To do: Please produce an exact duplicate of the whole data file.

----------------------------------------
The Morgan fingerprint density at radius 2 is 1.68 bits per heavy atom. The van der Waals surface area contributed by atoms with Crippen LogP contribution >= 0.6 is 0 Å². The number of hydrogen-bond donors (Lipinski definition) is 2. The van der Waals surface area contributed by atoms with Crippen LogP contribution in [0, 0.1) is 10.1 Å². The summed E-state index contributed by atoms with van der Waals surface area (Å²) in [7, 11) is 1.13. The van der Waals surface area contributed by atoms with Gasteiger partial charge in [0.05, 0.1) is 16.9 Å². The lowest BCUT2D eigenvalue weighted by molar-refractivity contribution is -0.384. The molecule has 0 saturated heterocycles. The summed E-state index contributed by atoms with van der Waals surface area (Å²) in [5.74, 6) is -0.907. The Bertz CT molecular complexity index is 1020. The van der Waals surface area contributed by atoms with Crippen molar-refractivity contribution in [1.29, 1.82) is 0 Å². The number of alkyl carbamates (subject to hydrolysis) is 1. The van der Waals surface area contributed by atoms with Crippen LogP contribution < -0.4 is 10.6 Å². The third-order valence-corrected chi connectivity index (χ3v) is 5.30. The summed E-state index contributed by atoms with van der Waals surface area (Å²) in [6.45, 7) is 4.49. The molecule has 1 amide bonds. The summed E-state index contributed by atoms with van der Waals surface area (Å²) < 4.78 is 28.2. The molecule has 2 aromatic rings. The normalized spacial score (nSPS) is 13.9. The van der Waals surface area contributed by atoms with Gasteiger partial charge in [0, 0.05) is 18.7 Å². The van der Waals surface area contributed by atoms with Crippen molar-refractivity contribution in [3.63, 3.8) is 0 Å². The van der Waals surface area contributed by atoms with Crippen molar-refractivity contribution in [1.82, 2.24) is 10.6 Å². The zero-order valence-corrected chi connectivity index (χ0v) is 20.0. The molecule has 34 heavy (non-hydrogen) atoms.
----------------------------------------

The Morgan fingerprint density at radius 2 is 1.68 bits per heavy atom. The van der Waals surface area contributed by atoms with Crippen LogP contribution >= 0.6 is 0 Å². The number of hydrogen-bond donors (Lipinski definition) is 2. The van der Waals surface area contributed by atoms with Crippen LogP contribution in [0, 0.1) is 10.1 Å². The summed E-state index contributed by atoms with van der Waals surface area (Å²) in [7, 11) is 1.13. The van der Waals surface area contributed by atoms with Gasteiger partial charge in [0.05, 0.1) is 16.9 Å². The lowest BCUT2D eigenvalue weighted by molar-refractivity contribution is -0.384. The molecule has 0 saturated heterocycles. The summed E-state index contributed by atoms with van der Waals surface area (Å²) in [5.74, 6) is -0.907. The Bertz CT molecular complexity index is 1020. The van der Waals surface area contributed by atoms with Crippen molar-refractivity contribution in [1.29, 1.82) is 0 Å². The number of alkyl carbamates (subject to hydrolysis) is 1. The van der Waals surface area contributed by atoms with Crippen LogP contribution < -0.4 is 10.6 Å². The third-order valence-corrected chi connectivity index (χ3v) is 5.30. The summed E-state index contributed by atoms with van der Waals surface area (Å²) in [6.45, 7) is 4.49. The molecule has 1 amide bonds. The summed E-state index contributed by atoms with van der Waals surface area (Å²) < 4.78 is 28.2. The molecule has 2 aromatic rings. The normalized spacial score (nSPS) is 13.9. The van der Waals surface area contributed by atoms with Gasteiger partial charge in [0, 0.05) is 18.7 Å². The van der Waals surface area contributed by atoms with Crippen molar-refractivity contribution in [3.63, 3.8) is 0 Å². The van der Waals surface area contributed by atoms with Crippen molar-refractivity contribution in [1.82, 2.24) is 10.6 Å². The zero-order valence-corrected chi connectivity index (χ0v) is 20.0. The molecule has 34 heavy (non-hydrogen) atoms.